“Three Billboards Outside Ebbing Missouri” is officially billed as a darkly comedic drama, but it’s far more drama than comedy.  Mildred (Frances McDormand) pays for three billboards questioning the local police chief’s investigation into her daughter’s murder when the case stalls after seven months.  The murder mystery, though, is more a device than actual plot point as the case takes backseat to Mildred’s grief, actions and evolution.

The local police chief (Woody Harrelson) and detective (Sam Rockwell) are as multi-dimensional as Mildred.  However, particularly with Mildred and Detective Dixon, it’s up to viewers to decide if they are truly better versions of themselves by the end.

The movie also stars Woody Harrelson, Sam Rockwell and Caleb Landry Jones.

For more about the evolution of the characters in “Three Billboards Outside Ebbing Missouri“, take a look below:


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All film photos are courtesy of Fox Searchlight.

SOLACE Movie Review & Analysis

SOLACE is the story of FBI Agent Joe Merriwether (Jeffrey Dean Morgan) who asks his friend and former colleague John (Anthony Hopkins) for help in solving a series of bizarre murders with the use of his psychic abilities. They soon realize they’re on the hunt for Charles (Colin Farrell), another psychic, who may have abilities more powerful than John’s own. The movie also stars Abbie Cornish.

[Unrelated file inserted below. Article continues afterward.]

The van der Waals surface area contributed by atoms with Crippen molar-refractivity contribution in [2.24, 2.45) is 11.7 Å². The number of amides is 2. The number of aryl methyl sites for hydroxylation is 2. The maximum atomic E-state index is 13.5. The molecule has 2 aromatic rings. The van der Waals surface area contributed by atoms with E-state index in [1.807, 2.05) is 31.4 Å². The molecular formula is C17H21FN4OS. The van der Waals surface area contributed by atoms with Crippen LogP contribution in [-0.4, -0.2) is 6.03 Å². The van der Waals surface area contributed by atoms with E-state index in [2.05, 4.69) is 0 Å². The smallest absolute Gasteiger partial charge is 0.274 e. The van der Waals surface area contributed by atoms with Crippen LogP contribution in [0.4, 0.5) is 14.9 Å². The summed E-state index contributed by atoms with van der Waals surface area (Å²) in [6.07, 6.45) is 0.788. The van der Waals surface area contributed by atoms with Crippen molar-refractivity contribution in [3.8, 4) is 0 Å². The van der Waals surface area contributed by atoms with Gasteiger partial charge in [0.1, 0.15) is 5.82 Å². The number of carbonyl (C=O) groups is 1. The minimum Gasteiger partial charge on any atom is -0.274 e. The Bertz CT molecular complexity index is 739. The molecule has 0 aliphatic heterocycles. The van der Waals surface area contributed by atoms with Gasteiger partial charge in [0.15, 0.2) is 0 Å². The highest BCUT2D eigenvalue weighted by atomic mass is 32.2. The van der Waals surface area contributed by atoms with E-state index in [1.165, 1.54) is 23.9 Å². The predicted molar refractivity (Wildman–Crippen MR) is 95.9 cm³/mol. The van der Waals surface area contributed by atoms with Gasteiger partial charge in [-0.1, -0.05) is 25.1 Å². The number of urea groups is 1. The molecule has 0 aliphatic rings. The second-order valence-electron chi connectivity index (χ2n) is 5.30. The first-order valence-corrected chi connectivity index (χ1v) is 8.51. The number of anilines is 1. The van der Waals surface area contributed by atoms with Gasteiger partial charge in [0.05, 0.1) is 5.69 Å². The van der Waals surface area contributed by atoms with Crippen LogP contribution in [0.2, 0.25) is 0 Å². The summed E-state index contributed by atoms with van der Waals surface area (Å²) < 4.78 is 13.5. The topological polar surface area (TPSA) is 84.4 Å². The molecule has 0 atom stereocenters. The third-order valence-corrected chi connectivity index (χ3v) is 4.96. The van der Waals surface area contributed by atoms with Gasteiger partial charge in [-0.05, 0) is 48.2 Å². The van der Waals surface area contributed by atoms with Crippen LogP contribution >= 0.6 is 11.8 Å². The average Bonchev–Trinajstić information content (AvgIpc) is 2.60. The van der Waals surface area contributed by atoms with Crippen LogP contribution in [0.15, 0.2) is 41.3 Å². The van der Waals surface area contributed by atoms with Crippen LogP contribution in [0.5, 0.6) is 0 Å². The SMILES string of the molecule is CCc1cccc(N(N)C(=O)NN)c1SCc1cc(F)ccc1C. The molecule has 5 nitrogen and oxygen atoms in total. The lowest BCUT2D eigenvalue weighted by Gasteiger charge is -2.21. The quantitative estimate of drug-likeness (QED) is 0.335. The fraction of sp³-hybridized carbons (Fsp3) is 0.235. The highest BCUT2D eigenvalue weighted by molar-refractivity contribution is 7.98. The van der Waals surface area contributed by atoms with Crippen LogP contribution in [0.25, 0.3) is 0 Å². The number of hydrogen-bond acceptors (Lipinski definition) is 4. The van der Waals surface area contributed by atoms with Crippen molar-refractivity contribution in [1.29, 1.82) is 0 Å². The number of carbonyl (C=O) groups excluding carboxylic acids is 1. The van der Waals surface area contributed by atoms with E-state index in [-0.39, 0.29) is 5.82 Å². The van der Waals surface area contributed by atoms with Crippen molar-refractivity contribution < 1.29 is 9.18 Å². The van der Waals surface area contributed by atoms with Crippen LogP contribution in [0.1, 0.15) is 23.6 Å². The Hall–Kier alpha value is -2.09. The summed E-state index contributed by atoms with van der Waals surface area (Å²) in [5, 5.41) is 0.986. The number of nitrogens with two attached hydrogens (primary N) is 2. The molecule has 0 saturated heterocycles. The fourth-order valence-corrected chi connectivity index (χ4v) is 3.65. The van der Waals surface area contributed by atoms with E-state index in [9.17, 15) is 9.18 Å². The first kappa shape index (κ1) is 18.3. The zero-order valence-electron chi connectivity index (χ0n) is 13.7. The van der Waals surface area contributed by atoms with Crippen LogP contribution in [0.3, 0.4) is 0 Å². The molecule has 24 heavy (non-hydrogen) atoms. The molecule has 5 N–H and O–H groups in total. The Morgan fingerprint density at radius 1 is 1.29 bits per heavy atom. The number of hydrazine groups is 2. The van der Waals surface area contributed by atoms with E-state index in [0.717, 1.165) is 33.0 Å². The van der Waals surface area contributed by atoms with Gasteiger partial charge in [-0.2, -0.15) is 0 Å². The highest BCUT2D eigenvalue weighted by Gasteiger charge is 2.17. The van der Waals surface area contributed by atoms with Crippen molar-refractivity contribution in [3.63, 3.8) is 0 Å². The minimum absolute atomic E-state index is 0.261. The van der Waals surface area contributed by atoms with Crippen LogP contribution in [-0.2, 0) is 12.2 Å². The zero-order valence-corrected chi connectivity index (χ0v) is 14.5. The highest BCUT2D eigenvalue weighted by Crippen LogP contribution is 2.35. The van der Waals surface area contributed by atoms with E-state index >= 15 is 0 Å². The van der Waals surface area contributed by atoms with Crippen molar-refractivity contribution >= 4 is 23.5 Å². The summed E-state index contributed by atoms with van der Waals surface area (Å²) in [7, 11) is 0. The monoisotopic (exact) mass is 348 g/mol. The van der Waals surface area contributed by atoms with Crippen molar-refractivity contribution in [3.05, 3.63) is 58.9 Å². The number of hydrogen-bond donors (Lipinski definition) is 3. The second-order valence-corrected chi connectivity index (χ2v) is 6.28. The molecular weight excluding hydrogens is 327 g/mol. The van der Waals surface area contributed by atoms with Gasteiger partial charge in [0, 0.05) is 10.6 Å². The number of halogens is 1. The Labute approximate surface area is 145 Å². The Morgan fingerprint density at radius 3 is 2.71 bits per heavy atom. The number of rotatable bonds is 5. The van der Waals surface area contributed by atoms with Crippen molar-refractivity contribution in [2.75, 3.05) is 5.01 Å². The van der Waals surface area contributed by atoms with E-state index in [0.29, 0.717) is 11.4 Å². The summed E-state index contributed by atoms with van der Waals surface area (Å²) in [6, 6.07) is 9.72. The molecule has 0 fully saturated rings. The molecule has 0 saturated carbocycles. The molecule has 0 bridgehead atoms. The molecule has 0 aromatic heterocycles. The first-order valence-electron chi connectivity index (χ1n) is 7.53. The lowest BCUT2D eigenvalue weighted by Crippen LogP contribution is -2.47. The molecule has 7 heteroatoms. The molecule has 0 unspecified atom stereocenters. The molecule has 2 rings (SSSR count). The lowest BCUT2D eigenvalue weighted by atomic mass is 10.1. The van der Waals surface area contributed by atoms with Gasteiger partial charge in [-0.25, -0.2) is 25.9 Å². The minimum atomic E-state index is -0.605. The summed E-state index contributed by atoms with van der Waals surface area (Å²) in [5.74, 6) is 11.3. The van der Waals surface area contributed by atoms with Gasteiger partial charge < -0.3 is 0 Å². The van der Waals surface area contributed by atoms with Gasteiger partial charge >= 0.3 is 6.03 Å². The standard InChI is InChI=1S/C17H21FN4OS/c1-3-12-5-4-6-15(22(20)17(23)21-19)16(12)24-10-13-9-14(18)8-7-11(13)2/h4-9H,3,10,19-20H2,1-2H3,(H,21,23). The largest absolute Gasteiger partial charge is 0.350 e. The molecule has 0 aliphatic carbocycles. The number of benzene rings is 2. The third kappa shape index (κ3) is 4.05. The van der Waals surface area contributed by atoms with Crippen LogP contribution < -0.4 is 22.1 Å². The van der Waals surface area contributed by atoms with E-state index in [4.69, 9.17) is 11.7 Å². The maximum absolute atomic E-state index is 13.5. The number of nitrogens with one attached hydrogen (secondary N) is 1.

The overarching theme in SOLACE, as evidenced by the title itself, is comfort: who needs it, who gets it and who gives it.  Also, what does it mean to provide comfort to someone and how can that action mean different things?  The point of the movie, though, is for a bit of self reflection since sometimes it’s possible to gain more from the act of comforting than the recipient does.

The cinematography is really interesting in SOLACE as well. Not only are there a lot of unusual shots, but mirrored reflections are frequently used.  In traditional film analysis, when you see a character’s reflection in something it’s supposed to symbolize another side, either a piece of themselves that they might be hiding from the other characters or even from themselves.  Pay attention to the characters who wind up in mirrors or on reflected surfaces the most.

This idea of reflection and having another side is further emphasized in two other ways.  First, watch when Joe wears glasses and when he doesn’t.  Glasses, similar to a reflection, generally show that a character either has something to hide so they are like a disguise—think of Clark Kent and Superman.

For more about glasses and how religion is employed in SOLACE, take a look below:


—>Looking for the direct link to the video?  Click here.


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